After configuring an RSVP-signaled LSP, you want to verify which labels are being used when packets are forwarded along the LSP.
The easiest way to see all the labels being used as a packet traverses an LSP is to run the traceroute command on the ingress router:
aviva@R1> traceroute 100.100.6.0 traceroute to 100.100.6.0 (100.100.6.0), 30 hops max, 40 byte packets 1 10.1.13.2 (10.1.13.2) 0.858 ms 0.751 ms 0.701 ms MPLS Label=103536 CoS=0 TTL=1 S=1 2 10.1.36.2 (10.1.36.2) 0.598 ms !N 0.591 ms !N 0.554 ms !N
There are several ways to find out which labels packets carry as they pass through the routers in an LSP. To see all the labels used by all the routers along the LSP with a single command, issue a traceroute command on the ingress router. Traceroute works when the inet.0 routing table has a route to the destination that has the LSP as the next hop. This recipe shows the output of this command. For the first hop (line 1), the second line shows the MPLS label value of 103536. It also shows the other value in the MPLS header. The CoS (experimental) bits are not set (they are 0), and the Stack bit is 1 because this is the last label in the stack.
The LSP in this recipe is short, so the TRaceroute output shows only the one label. Heres what the output looks like for a longer LSP:
aviva@R1> traceroute 100.100.6.1 traceroute to 100.100.6.1 (100.100.6.1), 30 hops max, 40 byte packets 1 10.1.12.2 (10.1.12.2) 0.861 ms 0.718 ms 0.679 ms MPLS Label=100048 CoS=0 TTL=1 S=1 2 10.1.24.2 (10.1.24.2) 0.822 ms 0.731 ms 0.708 ms MPLS Label=100016 CoS=0 TTL=1 S=1 3 10.1.46.2 (10.1.46.2) 0.571 ms !N 0.547 ms !N 0.532 ms !N
The ingress router uses the label 100048 to reach the next hop in the LSP, and the first transit router replaces that label with 100016.
Other JUNOS commands show the labels used on individual routers or on adjacent routers; however, you need to log in to each router to use these commands. The show mpls lsp command on any router in an LSP shows the labels the router is receiving on incoming packets and using on outgoing packets. Heres an example from a transit router:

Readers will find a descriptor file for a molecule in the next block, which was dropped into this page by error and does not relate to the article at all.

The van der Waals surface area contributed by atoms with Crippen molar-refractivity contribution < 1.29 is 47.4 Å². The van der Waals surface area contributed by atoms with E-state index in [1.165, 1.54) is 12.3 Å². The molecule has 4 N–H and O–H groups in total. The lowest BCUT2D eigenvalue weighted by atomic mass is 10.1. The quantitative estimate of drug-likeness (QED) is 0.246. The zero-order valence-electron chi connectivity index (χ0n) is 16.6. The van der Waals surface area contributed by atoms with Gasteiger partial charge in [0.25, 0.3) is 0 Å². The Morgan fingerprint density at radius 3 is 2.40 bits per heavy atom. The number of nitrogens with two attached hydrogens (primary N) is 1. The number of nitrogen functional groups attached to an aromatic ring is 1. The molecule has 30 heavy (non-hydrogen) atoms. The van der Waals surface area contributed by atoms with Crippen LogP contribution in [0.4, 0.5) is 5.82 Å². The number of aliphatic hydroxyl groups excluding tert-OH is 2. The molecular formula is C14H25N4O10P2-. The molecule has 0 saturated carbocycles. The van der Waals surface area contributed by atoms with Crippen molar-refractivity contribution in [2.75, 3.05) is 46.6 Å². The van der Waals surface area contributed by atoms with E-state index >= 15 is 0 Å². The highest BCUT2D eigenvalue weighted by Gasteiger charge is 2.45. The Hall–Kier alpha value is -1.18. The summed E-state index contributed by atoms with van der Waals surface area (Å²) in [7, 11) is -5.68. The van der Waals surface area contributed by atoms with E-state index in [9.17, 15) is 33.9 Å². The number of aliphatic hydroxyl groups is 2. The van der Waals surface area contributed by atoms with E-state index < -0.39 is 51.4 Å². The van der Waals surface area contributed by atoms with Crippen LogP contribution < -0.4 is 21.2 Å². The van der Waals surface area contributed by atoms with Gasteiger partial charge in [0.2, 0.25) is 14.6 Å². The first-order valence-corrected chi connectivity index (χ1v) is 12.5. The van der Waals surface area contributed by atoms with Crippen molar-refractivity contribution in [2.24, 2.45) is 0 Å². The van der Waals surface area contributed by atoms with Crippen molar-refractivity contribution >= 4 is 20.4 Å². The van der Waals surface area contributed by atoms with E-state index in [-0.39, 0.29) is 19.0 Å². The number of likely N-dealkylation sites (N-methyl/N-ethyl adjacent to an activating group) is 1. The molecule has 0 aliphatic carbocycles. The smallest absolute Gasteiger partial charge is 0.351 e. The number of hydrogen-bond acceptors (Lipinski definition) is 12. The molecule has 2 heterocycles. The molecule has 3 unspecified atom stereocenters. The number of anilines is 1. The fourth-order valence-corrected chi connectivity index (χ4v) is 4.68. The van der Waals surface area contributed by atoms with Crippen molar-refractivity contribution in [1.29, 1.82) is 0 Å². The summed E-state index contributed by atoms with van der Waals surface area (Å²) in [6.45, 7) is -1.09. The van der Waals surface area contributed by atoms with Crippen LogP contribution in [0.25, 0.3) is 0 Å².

aviva@R3> show mpls lsp Transit LSP: 2 sessions To From State Rt Style Labelin Labelout LSPname 10.0.0.1 10.0.0.6 Up 1 1 FF 100048 3 R6-to-R1 10.0.0.6 10.0.0.1 Up 1 1 FF 100064 3 R1-to-R6 Total 2 displayed, Up 2, Down 0
To verify that the LSP label operations are working properly, check the transit routers labels against those on the ingress and egress routers:
aviva@R1> show rsvp session Ingress RSVP: 1 sessions To From State Rt Style Labelin Labelout LSPname 10.0.0.6 10.0.0.1 Up 1 1 FF - 100064 R1-to-R6 Total 1 displayed, Up 1, Down 0 aviva@R6> show rsvp session Ingress RSVP: 1 sessions To From State Rt Style Labelin Labelout LSPname 10.0.0.1 10.0.0.6 Up 1 1 FF - 100048 R6-to-R1 Total 1 displayed, Up 1, Down 0
On R1, the routers outgoing label on LSP R1-to-R6 is 100064, which matches what the transit router is receiving. On R6, the outgoing label on the R6-to-R1 LSP is 100048, which matches the incoming label on the transit router.
The show mpls lsp detail command also lists the labels. The mpls.0 routing table on the transit routers also lists the labels for the LSPs:
aviva@R3> show route table mpls.0 mpls.0: 7 destinations, 7 routes (7 active, 0 holddown, 0 hidden) + = Active Route, - = Last Active, * = Both 0 *[MPLS/0] 00:48:54, metric 1 Receive 1 *[MPLS/0] 00:48:54, metric 1 Receive 2 *[MPLS/0] 00:48:54, metric 1 Receive 100032 *[RSVP/7] 00:16:43, metric 1 > via so-0/0/3.0, label-switched-path R1-to-R6 100032(S=0) *[RSVP/7] 00:16:43, metric 1 > via so-0/0/3.0, label-switched-path R1-to-R6 100048 *[RSVP/7] 00:16:08, metric 1 > via so-0/0/2.0, label-switched-path R6-to-R1 100048(S=0) *[RSVP/7] 00:16:08, metric 1 > via so-0/0/2.0, label-switched-path R6-to-R1
To verify correct forwarding along the LSP, ping the egress router from the ingress router. For this to work, you need to configure a loopback address of 127.0.0.1 on the egress router:
 aviva@R6# set interfaces lo0 unit 0 family inet address 127.0.0.1/32
The egress router uses this address to send echo replies to echo requests sent by the ping command. You then send an MPLS ping request from the ingress router along the LSP:
aviva@R1> ping mpls rsvp R1-to-R6 !!!!! --- lsping statistics --- 5 packets transmitted, 5 packets received, 0% packet loss
The ping echo replies include the label that the ingress router added to the packet when putting it into the LSP. The ping mpls command uses port 3503 for MPLS echo requests instead of UDP port 7, which is used by the standard ping command.
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Routing Policy and Firewall Filters